5. Sales Ratio Studies do not require Stratified Time Adjustments -- As explained before, not all segments of the market move in tandem, hence time adjustment factors in each segment are often different. Applying one median factor generally distorts both ends of the curve, forcing the outer segment values to move further away from the AVM (Roll) values. Again, the State Boards and Industry Technical bodies must require all ratio analyses - from sales sampling to time adjustments to error ratios - performed and broken down into statistically significant price segments. In fast moving markets, time becomes a critical issue so the time adjustment factors must be analyzed and applied by statistical segments. Alternatively, even when a median time factor is used in an AVM, it does not pose any threat as it interacts with other variables including location and gets corrected. 

6. Sales Ratio Studies do not require any meaningful Spatial Tests -- While a system-wide median ratio could be fine for a small and mostly homogeneous jurisdiction, it is not very meaningful for large and complex jurisdictions with multiple towns, boroughs, etc. For example, a system-wide coefficient of dispersion (COD) of 15 for New York City is neither very instructive nor very helpful, as a low COD of 9 for Staten Island, a fairly homogeneous borough in the City, may compensate for Brooklyn's 20 due to its highly heterogeneous housing stock. In this example, while Staten Island passes with flying colors, Brooklyn fails despite the fact that the City's overall COD remains compliant. The study of assessment equity, therefore, requires meaningful analysis by major spatial parts as well as the aforesaid economic/market attributes and segments.  

7. Sales Ratio Studies do not require the use of MLS data to Test Data Validity -- Granted, most tax jurisdictions tend to be more careful as to the quality of the sales data (easy picking by media, etc.) than the unsold properties. Yet, this data quality is nowhere as clean and up-to-date as the MLS data that are all professionally inspected and verified. Therefore, the State Boards and other Technical bodies should urge that the jurisdictions develop the ratio-eligible database after having compared the internal sales data with those of the MLS'. Needless to say, only the (arms-length) sales data as matched and confirmed by the MLS data should qualify for the ratio study. There is a long-term benefit to this exercise as well: By studying the unmatched data, an AI logic could be developed and applied on to the unsold population to isolate (or at least narrow down) the cases requiring immediate attention. An AI-driven auto-regressive data update process is always preferable (inherently more surgical) to the traditional cyclical approach (e.g., update all data on a 5-year cycle, although only a small percent might need attention/update).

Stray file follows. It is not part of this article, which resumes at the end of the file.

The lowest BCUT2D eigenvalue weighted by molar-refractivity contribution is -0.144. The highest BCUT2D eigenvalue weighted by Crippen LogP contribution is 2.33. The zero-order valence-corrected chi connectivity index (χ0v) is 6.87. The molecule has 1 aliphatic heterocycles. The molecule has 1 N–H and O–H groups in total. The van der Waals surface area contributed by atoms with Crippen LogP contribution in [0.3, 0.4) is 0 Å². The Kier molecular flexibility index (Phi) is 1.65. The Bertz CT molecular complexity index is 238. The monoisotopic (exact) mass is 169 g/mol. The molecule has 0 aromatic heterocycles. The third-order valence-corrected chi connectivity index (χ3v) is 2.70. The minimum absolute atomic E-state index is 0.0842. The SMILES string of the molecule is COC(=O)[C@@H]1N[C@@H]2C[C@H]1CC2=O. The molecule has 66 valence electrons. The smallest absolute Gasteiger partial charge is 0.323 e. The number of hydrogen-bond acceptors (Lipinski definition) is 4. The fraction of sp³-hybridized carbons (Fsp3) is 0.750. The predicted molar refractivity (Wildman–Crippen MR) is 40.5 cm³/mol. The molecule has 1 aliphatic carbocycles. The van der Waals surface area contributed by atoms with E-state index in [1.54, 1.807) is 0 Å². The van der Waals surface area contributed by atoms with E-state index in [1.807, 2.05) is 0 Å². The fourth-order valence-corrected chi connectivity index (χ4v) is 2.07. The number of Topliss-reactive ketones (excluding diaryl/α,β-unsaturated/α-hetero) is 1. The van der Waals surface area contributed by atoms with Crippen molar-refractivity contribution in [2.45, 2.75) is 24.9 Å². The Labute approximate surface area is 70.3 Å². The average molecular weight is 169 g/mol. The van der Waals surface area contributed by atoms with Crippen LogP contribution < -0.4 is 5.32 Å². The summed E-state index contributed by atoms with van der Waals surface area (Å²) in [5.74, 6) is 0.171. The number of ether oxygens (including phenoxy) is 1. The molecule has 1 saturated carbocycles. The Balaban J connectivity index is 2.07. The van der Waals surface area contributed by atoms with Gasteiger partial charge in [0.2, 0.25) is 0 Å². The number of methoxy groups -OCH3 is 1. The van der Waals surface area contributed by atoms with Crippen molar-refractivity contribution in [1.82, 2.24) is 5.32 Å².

8. Sales Ratio Studies do not require any Data Convergence schema -- Despite the fact that the raw sale prices are being compared with the modeled values, no data convergence schema is required to make the sale prices closely align with the data. As indicated before, absent the data variables, it is difficult to explain why two apparently very similar homes in very close proximity of each other are fetching fairly different prices. While an AVM will correct and explain that difference, sales ratio studies will have no explanations. Therefore, sales verification must also include "Effective Age" and "GIS Implications." If the GIS implications are noted alongside the verified sales, the highly impacted sales could easily be avoided, a priori. Similarly, the Effective Age ranges could effectively serve as a  sub-stratification criteria to help compare and analyze the truly similar properties. The point is, the plain vanilla sale price alone is inadequate to form the basis for any meaningful decision making.      

9. Sales Ratio Studies have yet to factor in the Impact of Cap on SALT deductions -- The new $10,000 cap on SALT deductions (including property taxes) has started to impact the high-end residential markets, especially in high-tax coastal markets. A report from the New York Federal Reserve concluded that the caps on taxes and mortgage debts "have negatively impacted the housing market" by lowering the sales volume. Of course, the market will take a while to manifest any meaningful medium to long-term effect from it. As the volume wanes on long end of the curve, sales must be adequately replaced by hand-worked appraisals. It would be imprudent and highly regressive to re-populate that stretch of the curve by drawing from the 50th to 75th percentile ranges. That type of re-population or idea perhaps works in physical sciences, but not in economic sciences. State Boards and Technical bodies must recognize and act on this emerging trend.

Sales ratio studies urgently need a fresh and forward look. The median-based one-size-fits-all concept has to be replaced with some meaningful market segmentation analyses, coupled with a handful of spatial and economic attribute tests.

Meanwhile, as the highway signs say, "Your tax dollars are at work."

Thank You.

Sid Som
President, Homequant, Inc.
Coming Soon...Sid's New Book: 
Life, Logic and the Power of Nine (Branding)